Effects of Intravenously Administered Recombinant Vesicular Stomatitis Virus (VSV
) on Multifocal and Invasive Gliomas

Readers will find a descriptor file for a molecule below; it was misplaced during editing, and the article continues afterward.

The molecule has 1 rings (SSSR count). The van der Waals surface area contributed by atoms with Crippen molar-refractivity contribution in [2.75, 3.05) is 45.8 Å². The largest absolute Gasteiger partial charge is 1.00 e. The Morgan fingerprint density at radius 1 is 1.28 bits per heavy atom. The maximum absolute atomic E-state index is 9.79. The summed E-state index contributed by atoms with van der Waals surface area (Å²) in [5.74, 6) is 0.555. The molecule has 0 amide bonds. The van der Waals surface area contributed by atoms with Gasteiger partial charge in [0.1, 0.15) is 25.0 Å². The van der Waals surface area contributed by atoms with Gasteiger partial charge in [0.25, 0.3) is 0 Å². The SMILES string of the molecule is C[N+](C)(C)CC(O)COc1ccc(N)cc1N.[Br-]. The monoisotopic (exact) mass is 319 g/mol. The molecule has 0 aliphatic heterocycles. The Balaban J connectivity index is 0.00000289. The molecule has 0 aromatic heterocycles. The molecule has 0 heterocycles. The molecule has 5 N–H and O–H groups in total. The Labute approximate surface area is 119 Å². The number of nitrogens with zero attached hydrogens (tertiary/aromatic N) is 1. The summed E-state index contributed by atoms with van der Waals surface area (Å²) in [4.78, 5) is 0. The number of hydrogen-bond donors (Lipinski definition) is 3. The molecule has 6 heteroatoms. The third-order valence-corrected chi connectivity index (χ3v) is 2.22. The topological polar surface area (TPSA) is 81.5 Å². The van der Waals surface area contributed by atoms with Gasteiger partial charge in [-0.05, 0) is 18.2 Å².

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BACKGROUND: An ideal virus for the treatment of cancer should have effective delivery into multiple sites within the tumor, evade immune responses, produce rapid viral replication, spread within the tumor, and infect multiple tumors. Vesicular stomatitis virus (VSV) has been shown to be an effective oncolytic virus in a variety of tumor models, and mutations in the matrix (M) protein enhance VSV's effectiveness in animal models. METHODS: We evaluated the susceptibility of 14 glioma cell lines to infection and killing by mutant strain VSV(deltaM51), which contains a single-amino acid deletion in the M protein. We also examined the activity and safety of this strain against the U87 and U118 experimental models of human malignant glioma in nude mice and analyzed the distribution of the virus in the brains of U87 tumor-bearing mice using fluorescence labeling. Finally, we examined the effect of VSV(deltaM51) on 15 primary human gliomas cultured from surgical specimens. All statistical tests were two-sided. RESULTS: All 14 glioma cell lines were susceptible to VSV(deltaM51) infection and killing. Intratumoral administration of VSV(deltaM51) produced marked regression of malignant gliomas in nude mice. When administered systemically, live VSV(deltaM51) virus, as compared with dead virus, statistically significantly prolonged survival of mice with unilateral U87 tumors (median survival: 113 versus 46 days, P = .0001) and bilateral U87 tumors (median survival: 73 versus 46 days, P = .0025). VSV(deltaM51) infected multifocal gliomas, invasive glioma cells that migrated beyond the main glioma, and all 15 primary human gliomas. There was no evidence of toxicity. CONCLUSIONS: Systemically delivered VSV(deltaM51) was an effective and safe oncolytic agent against laboratory models of multifocal and invasive malignant gliomas, the most challenging clinical manifestations of this disease.
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